Living a balanced life is a state of well-being I've always aimed for. Sometimes I have been successful and sometimes I have failed miserably.

To achieve balance, I've learned, requires attention and work, much like a beloved garden or an important relationship.

Shortly after graduating from university, my first boss threw some books at me and encouraged me to obtain my insurance qualification.

Not having started a family yet, it was the perfect time to study. With a passion for playing squash, life was nicely balanced between career, studying and fitness.

At 27, I became the only woman in my company to hold a managerial position. In 1970s Bermuda, there was greater pay inequality amongst the sexes and, as a woman, I was determined to prove myself.

I became pregnant and gave birth to a son, Angelo Michael. I would read to him every night, fall asleep beside him, then get up at 10pm and work until 1am. With hindsight, it's easy to see how unbalanced life was, but I was driven and that made perspective harder to come by.

In the early 1980s I had my second son, Christopher, and stayed home for a year - revelling in the peace I felt. When our boys were young, I negotiated flexible work conditions to be home with them after school.

My priorities in the 1980s were family, work, friends and volunteering, though I'll confess I neglected my physical fitness. I never put myself first; I would have felt selfish if I did.

When my six-year-old son, Christopher, was diagnosed with diabetes in 1990, I was forced to rebalance and reprioritize my life.

I resigned from nearly all outside interests to focus on Christopher and on my family.

In the early 1990s, I attended Stephen Covey's course, 'The Seven Habits of Highly Effective People'.

There I learned a profound truth - that to care for others, I first must care for myself. I began to give my health and emotional well-being higher priority and allowed the feeling of selfishness to fall away.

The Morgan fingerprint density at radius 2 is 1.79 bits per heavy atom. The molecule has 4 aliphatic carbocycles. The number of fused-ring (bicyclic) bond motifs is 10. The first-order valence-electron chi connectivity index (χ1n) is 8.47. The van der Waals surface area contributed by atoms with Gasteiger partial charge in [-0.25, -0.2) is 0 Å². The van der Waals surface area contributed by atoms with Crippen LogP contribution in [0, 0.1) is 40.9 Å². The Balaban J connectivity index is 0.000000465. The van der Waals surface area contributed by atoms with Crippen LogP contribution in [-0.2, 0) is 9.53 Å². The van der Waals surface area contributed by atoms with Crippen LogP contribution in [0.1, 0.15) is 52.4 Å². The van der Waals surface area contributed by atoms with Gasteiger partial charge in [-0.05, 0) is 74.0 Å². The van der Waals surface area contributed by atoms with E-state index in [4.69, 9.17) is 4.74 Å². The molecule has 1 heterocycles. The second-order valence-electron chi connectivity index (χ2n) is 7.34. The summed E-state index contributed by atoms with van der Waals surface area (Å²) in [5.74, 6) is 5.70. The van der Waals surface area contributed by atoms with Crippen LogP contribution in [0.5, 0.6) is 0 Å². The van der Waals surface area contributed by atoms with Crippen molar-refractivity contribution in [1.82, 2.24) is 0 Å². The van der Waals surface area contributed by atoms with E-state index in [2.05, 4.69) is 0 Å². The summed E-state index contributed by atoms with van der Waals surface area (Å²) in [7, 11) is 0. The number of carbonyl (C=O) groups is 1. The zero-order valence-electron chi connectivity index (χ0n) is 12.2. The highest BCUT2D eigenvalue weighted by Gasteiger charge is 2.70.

One of Dr. Covey's seven habits is to begin with the end in mind, so I developed long-term goals that I still embrace today.

The first is to raise responsible, caring sons for whom my daughters-in law will one day wish to thank me. The second goal - everything in moderation. The third goal is to live my life with no regrets.

In 2000, Chris graduated from The Berkeley Institute, we purchased an insulin pump and he headed for boarding school. Work had been hectic and, in addition, I spent the year successfully promoting legislation to ban smoking from public places in Bermuda.

That's when a case of pneumonia arrived to remind me that I couldn't do it all.

Once well again, I set my sights on the gym, on meditation and on the avoidance of multi-tasking.

Although not without its day-to-day challenges, life was better balanced. Balanced, that is, until the day Christopher died in his sleep from a diabetic coma. Our lives were shattered.

Quite frankly, I thought I could never endure the loss of my son and, save our friends, my husband and I might not have. Friendships were (and are) my strength, my blessing and a lifeline when life careens out of control.

We need to leave this world a better place. Generation X may well have it right. They aren't as career driven as their parents, they value their personal time and time with friends. They seek balance. They begin with the end in mind.

I am trying to do the same.

Joy Pimental is executive vice president of marketing with the Argus Group.